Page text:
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In Employee Free Choice Act, a Numbers Game for Labor

Why are we likely to hear so much about EFCA — the Employee Free Choice Act — a seemingly obscure piece of legislation that amends the conditions for the formation of unions? This is why:

The percentage of the workforce participating in unions has been in a steady decline for at least 35 years. It might be tempting to attribute this to the more broad-based decline of the American manufacturing sector in general in the epoch of global commerce — and this is certainly a part of the story. In 1973, about 27 percent of the American workforce was engaged in manufacturing; as of last year, that number was down to 12 percent.

Even controlling for that, however, the unionization of the private sector has been in a precipitous decline. The percentage of manufacturing employees participating in unions dropped from 38.9 percent in 1973 to 11.3 percent in 2007. A similar tend has manifested itself in the construction sector, an industry which (until very recently) had been doing quite well for itself: just 13.9 percent of workers engaged in construction and mining are unionized now, as compared with 39.5 percent in 1973.

Public sector unions, by contrast, have had considerably more success, gaining membership throughout the 1970s and then holding in what amounts to a steady state ever since. Unions have also had some progress in hedging their decline in the service sector.

But the private sector unions, particularly in the manufacturing trades, may see this as an existential crisis. Unions are by definition about strength in numbers, and the unions worry about dropping below some critical mass beyond which they have no way to reverse their decline, and are no longer key players on the American political scene. EFCA, which makes it considerably easier to form unions (too easy, its opponents say) might be the way — perhaps the only way — for them to stem that decline.

And here we run into another sort of numbers game: the margin of error between the passage and failure of the bill in the Senate is going to be very, very thin.

In 2007, 51 senators voted for cloture on EFCA — all Democrats except Tim Johnson, who was still absent from the Senate at that time, plus a lone Republican, Pennsylvania’s Arlen Specter. That left the Democrats 9 votes short of passage — votes which, in theory, they might now have. Johnson is back in the Senate, and they have picked up seats in Alaska, Colorado, New Hampshire, New Mexico, North Carolina, Oregon, Virginia, and are on the verge of doing so in Minnesota. That would give them 60 votes and 60 exactly, if and when replacement senators are appointed in Illinois, Colorado and New York.

Except that, Democrats are in danger of losing at least one vote: Arkansas’ Blanche Lincoln, who has suggested that she is “undecided” on the measure. Arkansas has very low union participation: between its manufacturing and construction sectors, 6.0 percent of its workforce participates in unions, about half the national average.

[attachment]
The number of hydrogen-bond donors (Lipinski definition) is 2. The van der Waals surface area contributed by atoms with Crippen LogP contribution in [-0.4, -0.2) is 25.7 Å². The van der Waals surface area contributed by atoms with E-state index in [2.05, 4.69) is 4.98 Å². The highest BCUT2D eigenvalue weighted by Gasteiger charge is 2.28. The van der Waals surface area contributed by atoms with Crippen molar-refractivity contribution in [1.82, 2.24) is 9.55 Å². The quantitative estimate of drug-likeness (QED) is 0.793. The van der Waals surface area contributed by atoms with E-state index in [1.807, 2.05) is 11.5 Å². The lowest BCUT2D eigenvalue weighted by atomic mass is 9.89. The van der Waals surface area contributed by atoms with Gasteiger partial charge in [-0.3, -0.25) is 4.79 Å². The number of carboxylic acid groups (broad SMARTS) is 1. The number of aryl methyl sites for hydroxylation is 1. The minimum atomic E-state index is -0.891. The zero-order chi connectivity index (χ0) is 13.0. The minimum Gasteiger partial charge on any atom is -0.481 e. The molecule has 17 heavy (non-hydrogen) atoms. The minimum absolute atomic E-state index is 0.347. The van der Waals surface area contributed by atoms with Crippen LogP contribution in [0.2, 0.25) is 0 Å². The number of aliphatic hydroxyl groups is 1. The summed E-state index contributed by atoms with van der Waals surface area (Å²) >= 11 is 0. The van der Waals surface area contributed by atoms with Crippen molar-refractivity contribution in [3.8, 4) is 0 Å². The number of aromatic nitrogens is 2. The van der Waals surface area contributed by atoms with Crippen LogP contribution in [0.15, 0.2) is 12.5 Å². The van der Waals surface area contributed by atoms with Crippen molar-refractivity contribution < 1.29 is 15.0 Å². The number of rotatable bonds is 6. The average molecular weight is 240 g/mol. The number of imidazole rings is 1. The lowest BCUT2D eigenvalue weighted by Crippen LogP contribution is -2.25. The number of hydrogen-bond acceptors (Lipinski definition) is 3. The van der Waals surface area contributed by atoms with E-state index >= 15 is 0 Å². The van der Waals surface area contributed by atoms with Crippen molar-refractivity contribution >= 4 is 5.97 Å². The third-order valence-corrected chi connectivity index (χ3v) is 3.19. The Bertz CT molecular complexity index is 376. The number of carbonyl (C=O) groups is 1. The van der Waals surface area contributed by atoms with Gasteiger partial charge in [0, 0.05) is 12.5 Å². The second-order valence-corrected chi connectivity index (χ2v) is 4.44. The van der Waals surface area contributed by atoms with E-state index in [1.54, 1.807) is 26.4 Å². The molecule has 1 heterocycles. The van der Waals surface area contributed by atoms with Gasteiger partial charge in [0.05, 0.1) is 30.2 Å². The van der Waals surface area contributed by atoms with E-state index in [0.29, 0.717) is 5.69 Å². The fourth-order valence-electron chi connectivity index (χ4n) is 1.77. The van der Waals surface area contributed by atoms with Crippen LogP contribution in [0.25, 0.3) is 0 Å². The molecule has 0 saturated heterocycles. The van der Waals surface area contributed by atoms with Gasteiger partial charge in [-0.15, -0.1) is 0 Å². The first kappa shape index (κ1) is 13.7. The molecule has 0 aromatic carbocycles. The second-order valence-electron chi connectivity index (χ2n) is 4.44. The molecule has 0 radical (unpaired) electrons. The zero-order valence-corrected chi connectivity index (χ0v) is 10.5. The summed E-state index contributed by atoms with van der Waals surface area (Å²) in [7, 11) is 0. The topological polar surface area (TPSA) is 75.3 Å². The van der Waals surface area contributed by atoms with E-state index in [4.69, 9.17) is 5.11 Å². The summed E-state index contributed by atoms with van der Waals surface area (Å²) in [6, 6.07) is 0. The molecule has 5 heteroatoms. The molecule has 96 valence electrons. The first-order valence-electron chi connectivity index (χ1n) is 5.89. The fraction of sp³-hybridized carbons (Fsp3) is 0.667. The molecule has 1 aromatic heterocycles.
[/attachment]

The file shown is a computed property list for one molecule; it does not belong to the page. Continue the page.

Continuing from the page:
Arkansas is not the only state with a Democratic senator and low union membership. Pretty much the entirety of the South is in the same boat, with the important exception of Louisiana. But, while there aren’t many union members in Virginia, North Carolina or Florida — nor in some states like New Mexico outside of the South — Barack Obama is quite popular in all of those areas, which he is not in Arkansas. Arkansas and really Arkansas alone presents the unique combination of Obama being unpopular and the union movement being virtually nonexistent, and among the two Democratic senators in Arkansas, Lincoln is up for re-election in 2010, whereas Mark Pryor is not. It’s not a coincidence that she’s hemming and hawing on EFCA.

If Lincoln leaves the caucus on EFCA, the Democrats’ task becomes exponentially more difficult. Arlen Specter’s vote is probably safe. His circumstances are pretty much kitty-corner to Lincoln’s: Obama won comfortably in Pennsylvania, and unions are reasonably powerful there. Specter, moreover, has received as much support from unions as almost any Democrat, including many of their endorsements the last time he ran for election in 2004. If he bucked them on EFCA, however, Specter would become public enemy #1 to the unions, which could contribute to his defeat in 2010.

But if they lose Lincoln, then Specter only gets the Democrats to 59. Are there any other Republicans who might flip? Three others — Ohio’s George Voinovich, and Maine’s Susan Collins and Olympia Snowe — have received at least $100,000 in union contributions since 2003. Another wild card might be Alaska’s Lisa Murkowski; Alaska is a highly unionized state, and the unions have sometimes been supportive of her. If Sarah Palin decides to run against her in 2010, Murkowski will need substantial support from union members to have a chance of defending her seat. Still, all four voted against cloture when the bill came up in 2007, and if Obama’s coattails would ordinarily be worth something, that momentum is mitigated by the loss of face that the unions suffered on the auto bailout, when the UAW’s public relations effort when nightmarishly.

Most likely, then, the Democrats will need to hold both Lincoln and Specter, as well as win the seat in Minnesota. If any of these contingencies fall through, EFCA faces an uphill battle.

Nate Silver is the founder and editor in chief of FiveThirtyEight.